Will California’s Medicaid expansion reach the ‘hardly reached’ in California’s far north?

Published on
February 19, 2024

Do you know anything about Medi-Cal, California’s Medicaid program? “Sabe algo de Medi-Cal?” 

“No… nada.” No. Nothing. 

In October, we traveled to Tulelake in California’s far northern Siskiyou County, to talk to undocumented farmworkers about their experience with health care. Across the board, in interviews with close to a dozen individuals, the response was near universal. 

“No, I’ve never heard of it.” 

Beneath the majestic natural beauty that defines so much of California’s rural north lies the unsettling reality that for many, access to quality health care is difficult at best. The region consistently ranks at or near the bottom across a range of indicators, from premature death to higher-than-average poverty levels. It has a severe shortage of physical and mental health care providers. 

For the region’s undocumented population, a lack of information adds an additional barrier to accessing care. 

These sobering realities cast a shadow over this historic moment, as California becomes the first state in the country to make health care available to all its residents regardless of immigration status. The state is in the midst of an unprecedented expansion of its health insurance program for low-income people. Starting with a law signed by Gov. Jerry Brown in 2015, undocumented immigrants have been slowly phased into the Medi-Cal system, beginning with children and teens and later older adults and seniors. On January 1 of this year, the state added undocumented immigrants ages 26 to 49 to its eligibility list. 

California should be lauded for its efforts to expand health coverage for all its residents. But in the vast media desert that in the northern part of the state, where marginalized communities often exist in extreme isolation, few of those who stand to benefit the most are even aware of the Medi-Cal expansion. 

In interviews in Siskiyou and later in Butte and Sutter counties, many farmworkers said they were forced to pay out of pocket for health care needs or simply ignored debilitating ailments for fear of missing work.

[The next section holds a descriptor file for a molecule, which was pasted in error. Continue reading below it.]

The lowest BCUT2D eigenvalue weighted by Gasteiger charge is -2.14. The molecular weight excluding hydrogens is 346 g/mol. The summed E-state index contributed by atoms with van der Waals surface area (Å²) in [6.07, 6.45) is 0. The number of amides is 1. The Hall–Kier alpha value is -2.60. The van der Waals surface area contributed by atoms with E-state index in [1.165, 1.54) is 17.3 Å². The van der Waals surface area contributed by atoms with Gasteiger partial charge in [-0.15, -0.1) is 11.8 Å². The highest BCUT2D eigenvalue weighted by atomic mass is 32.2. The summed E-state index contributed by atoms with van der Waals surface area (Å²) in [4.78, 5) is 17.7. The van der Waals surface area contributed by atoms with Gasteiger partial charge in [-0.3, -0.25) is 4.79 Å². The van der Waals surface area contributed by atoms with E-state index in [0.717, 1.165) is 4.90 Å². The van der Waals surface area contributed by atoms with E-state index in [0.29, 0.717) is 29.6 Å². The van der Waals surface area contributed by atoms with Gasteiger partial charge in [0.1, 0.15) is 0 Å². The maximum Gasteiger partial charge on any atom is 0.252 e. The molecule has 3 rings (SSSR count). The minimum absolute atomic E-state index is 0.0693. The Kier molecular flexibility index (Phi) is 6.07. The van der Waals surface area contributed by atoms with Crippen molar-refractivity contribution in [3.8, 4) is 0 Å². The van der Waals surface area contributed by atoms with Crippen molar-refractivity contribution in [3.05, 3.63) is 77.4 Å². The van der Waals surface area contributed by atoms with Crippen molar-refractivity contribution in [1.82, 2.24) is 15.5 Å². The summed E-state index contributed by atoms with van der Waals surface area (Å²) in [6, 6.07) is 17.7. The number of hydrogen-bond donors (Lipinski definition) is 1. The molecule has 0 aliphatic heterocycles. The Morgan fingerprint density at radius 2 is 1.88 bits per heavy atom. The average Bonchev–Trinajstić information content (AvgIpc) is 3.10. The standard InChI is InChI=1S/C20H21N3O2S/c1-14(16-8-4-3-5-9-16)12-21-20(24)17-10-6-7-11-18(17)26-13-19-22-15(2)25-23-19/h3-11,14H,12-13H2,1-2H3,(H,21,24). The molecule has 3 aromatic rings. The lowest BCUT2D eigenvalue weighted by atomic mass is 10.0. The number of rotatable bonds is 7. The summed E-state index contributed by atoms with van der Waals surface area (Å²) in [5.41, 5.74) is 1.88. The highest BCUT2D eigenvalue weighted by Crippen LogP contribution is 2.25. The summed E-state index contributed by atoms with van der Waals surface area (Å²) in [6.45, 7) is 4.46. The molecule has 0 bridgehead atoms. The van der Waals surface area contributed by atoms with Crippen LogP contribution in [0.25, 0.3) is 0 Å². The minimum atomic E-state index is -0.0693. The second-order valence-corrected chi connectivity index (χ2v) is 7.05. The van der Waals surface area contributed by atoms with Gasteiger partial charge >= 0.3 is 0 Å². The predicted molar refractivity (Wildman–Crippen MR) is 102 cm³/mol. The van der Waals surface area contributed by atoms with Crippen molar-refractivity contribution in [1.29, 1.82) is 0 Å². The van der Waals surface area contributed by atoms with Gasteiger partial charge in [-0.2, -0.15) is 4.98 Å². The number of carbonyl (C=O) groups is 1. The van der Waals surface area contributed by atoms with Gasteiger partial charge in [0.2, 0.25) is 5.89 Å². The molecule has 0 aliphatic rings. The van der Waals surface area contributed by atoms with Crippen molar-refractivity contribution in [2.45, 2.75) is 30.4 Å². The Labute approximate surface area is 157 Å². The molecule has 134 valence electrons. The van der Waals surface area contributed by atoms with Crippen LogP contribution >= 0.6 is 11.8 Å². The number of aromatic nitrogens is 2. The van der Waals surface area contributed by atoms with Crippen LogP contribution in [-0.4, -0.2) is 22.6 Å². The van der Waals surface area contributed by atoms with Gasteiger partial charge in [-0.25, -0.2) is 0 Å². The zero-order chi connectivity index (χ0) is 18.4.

Almost no one knew about Medi-Cal, much less it’s expansion, and how it could increase access to potentially lifesaving services. 

Dr. Sergio Aguilar-Gaxiola, director of the UC Davis Center for Reducing Health Disparities, calls these communities “hardly reached” as opposed to “hard to reach.” Farmworkers here often work long, backbreaking hours, in majority white and conservative rural regions. Many choose to keep their heads down, and are fearful of having their immigration status outed. 

In some cases, a deeply rooted cultural antipathy toward western medicine adds to the difficulty of reaching these populations. 

“You’re going to build this new health care like the ‘Field of Dreams,’ but the question is: Will they come?” said Aguilar-Gaxiola during a recent media briefing on Medi-Cal’s expansion. “They won’t take advantage of these services unless you know how to communicate them.”

He continued: “This is a tremendous need. Meeting it requires more than goodwill and wanting to do the right thing. In order to reach these populations, building trust is front and center.”

Aguilar-Gaxiola’s center regularly collaborates with area nonprofits, local departments of public health, and managed care providers tasked with overseeing Medi-Cal’s expansion at the county level. 

Our reporting, supported by a grant from the 2024 California Health Equity Impact Fund, will look at where and how these efforts to reach new Medi-Cal enrollees are succeeding and where they are falling short. 

Our hope with his project is to first and foremost put information into the hands of those communities who need it most through a combination of digital and more traditional print media strategies. As important, we’d like to help shed light for stakeholders at the local and state level on challenges and opportunities at this pivotal moment in a region often left out of the broader California narrative.